Each year, we lose thousands of individuals to drug overdose in the United States.  The Ohio Overdose Awareness Day provides an opportunity to not only honor those we have lost, but to reflect on practical ways to prevent overdose in Clermont County.  Overdose is preventable!  Knowing the facts about drugs and what to do when you see someone experiencing an overdose can save lives.  One fact is that any illegal drug could contain fentanyl which greatly increases the chance for overdose.

Naloxone is available for free, after a brief training, to anyone in Clermont County.  Naloxone can be obtained at Clermont Recovery Center located at 1088 Wasserman Way, Batavia Ohio 45103.  The phone number is 735-8100.

The Clermont County Opiate Task Force is encouraging Clermont County residents to pause for a moment of silence at 12:00 pm on Monday August 31 to remember those who have lost their lives to drug overdose and addiction.

Governor DeWine’s bill states that state flags displayed at state buildings or public institutions will be flown at half-staff from sunrise until sunset on August 31.

If you are struggling and need help, you can call the Clermont County Crisis Hotline 24/7 at (513) 528-7283 for linkage to treatment and resources.   For more information on the Clermont County Opiate Task Force, please contact Lee Ann Watson at (513) 732-5400.


National Minority Mental Health Awareness Month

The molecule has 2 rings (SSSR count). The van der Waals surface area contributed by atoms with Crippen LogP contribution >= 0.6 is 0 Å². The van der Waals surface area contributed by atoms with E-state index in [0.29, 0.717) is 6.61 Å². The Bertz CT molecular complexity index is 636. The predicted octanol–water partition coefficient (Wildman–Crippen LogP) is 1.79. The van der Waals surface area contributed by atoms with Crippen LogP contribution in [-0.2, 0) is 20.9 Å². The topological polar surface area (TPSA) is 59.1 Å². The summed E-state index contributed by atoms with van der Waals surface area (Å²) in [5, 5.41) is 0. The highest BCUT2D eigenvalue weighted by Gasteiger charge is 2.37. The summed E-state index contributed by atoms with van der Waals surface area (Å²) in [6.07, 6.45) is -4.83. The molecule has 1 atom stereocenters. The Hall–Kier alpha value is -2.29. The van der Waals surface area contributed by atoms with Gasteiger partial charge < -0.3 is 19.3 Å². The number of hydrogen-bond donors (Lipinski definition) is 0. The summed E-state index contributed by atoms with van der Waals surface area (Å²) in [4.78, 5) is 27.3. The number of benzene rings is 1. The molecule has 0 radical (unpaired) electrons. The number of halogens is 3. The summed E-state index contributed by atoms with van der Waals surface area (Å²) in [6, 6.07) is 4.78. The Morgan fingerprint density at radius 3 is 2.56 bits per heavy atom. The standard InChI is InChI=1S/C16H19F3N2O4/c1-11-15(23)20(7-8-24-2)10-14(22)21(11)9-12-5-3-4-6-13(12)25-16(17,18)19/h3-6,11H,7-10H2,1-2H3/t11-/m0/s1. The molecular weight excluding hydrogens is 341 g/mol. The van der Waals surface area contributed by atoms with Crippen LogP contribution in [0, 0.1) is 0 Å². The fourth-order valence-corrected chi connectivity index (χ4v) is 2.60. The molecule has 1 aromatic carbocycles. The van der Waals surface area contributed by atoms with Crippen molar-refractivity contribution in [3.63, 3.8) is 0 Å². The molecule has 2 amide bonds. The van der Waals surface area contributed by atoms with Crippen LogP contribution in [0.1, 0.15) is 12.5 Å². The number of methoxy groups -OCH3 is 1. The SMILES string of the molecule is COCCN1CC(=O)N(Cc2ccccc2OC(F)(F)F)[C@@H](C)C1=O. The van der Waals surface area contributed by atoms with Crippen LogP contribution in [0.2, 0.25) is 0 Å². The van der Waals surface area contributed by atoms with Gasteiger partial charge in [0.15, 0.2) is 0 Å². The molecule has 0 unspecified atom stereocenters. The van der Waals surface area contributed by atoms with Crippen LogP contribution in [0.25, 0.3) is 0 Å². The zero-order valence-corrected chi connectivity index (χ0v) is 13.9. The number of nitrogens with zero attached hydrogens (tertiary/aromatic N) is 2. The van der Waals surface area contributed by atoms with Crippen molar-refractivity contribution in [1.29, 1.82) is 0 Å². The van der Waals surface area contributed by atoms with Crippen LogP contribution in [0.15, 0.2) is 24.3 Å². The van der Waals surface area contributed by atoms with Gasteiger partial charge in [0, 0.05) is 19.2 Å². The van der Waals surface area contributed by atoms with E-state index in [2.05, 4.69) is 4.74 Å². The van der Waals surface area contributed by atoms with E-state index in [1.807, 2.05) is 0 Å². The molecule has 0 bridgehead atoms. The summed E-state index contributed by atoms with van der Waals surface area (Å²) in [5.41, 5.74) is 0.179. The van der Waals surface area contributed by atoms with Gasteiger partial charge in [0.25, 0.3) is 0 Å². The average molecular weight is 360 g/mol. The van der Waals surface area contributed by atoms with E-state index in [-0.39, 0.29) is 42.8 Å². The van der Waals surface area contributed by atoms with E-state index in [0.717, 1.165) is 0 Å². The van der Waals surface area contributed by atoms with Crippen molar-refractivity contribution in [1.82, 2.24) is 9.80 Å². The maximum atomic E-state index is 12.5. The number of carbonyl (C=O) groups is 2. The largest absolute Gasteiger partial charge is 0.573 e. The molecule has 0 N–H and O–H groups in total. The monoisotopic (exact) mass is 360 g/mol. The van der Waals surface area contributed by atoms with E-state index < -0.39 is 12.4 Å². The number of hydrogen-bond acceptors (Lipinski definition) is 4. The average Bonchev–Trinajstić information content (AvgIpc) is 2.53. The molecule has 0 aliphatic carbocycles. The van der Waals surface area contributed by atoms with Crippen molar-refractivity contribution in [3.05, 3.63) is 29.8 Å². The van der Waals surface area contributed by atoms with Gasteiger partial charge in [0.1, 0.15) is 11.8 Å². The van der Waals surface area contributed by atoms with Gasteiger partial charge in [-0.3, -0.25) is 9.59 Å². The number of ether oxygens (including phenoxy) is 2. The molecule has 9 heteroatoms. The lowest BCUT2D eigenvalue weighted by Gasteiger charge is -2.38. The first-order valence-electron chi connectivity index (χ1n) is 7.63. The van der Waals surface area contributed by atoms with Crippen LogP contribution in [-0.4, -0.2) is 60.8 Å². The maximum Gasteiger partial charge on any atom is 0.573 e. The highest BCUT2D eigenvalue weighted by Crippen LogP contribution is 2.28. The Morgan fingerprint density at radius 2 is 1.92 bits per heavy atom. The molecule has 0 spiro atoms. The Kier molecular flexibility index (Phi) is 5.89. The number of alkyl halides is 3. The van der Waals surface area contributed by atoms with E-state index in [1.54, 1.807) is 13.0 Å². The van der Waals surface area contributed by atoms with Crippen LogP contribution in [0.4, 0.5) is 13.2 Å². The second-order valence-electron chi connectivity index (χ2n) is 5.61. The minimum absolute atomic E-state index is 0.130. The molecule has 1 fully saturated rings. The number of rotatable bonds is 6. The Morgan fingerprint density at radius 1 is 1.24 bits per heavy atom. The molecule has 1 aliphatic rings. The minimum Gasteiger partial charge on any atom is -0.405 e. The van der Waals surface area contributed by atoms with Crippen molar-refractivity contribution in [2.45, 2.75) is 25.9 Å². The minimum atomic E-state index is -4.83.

National Minority Mental Health Awareness MonthNational Minority Mental Health Awareness Month is observed each July to bring awareness to the unique struggles that racial and ethnic minority communities face regarding mental illness in the United States. The COVID-19 pandemic has made it harder for racial and ethnic minority groups to get access to mental health and substance-use treatment services.

Throughout the month, the HHS Office of Minority Health (OMH) will focus on promoting tools and resources addressing the stigma about mental health among racial and ethnic minority populations, particularly during the COVID-19 pandemic.

OMH encourages state, tribal, and local leaders, community-based organizations, faith leaders, healthcare providers and individuals to educate your communities regarding mental health stigma.

Visit this web page during National Minority Mental Health Awareness Month for shareable social media messages, downloadable graphics, and health resources. Follow us on Twitter Exit DisclaimerInstagram Exit Disclaimer, and Facebook Exit Disclaimer, and sign up Exit Disclaimer for OMH newsletters for additional updates.

Check out the OMH Knowledge Center online catalog Exit Disclaimer for publications and resources that highlight the importance of spreading awareness on how to avoid and help dissipate mental health stigma in minority communities.




If you have questions regarding COVID-19, please visit the Clermont County Public Health website at Clermont County Public Health (ccphohio.org)


Suicide is a serious public health issue.

Suicide is the tenth leading cause of death in the United States; the second leading cause among 10- to 34-year-olds; and the number one cause of death for Ohioans aged 10-14. Every year, more than 1,800 Ohioans die by suicide. Clermont County has the second highest suicide rate in Southwest Ohio. YOU CAN HELP

 Click here to find out how.

The Clermont County Suicide Prevention Coalition is funded by the Clermont County Mental Health & Recovery Board

Mental Illness and Substance Use in Young Adults

Entering adulthood can be an emotional time, but sometimes the ups and downs can mean something more.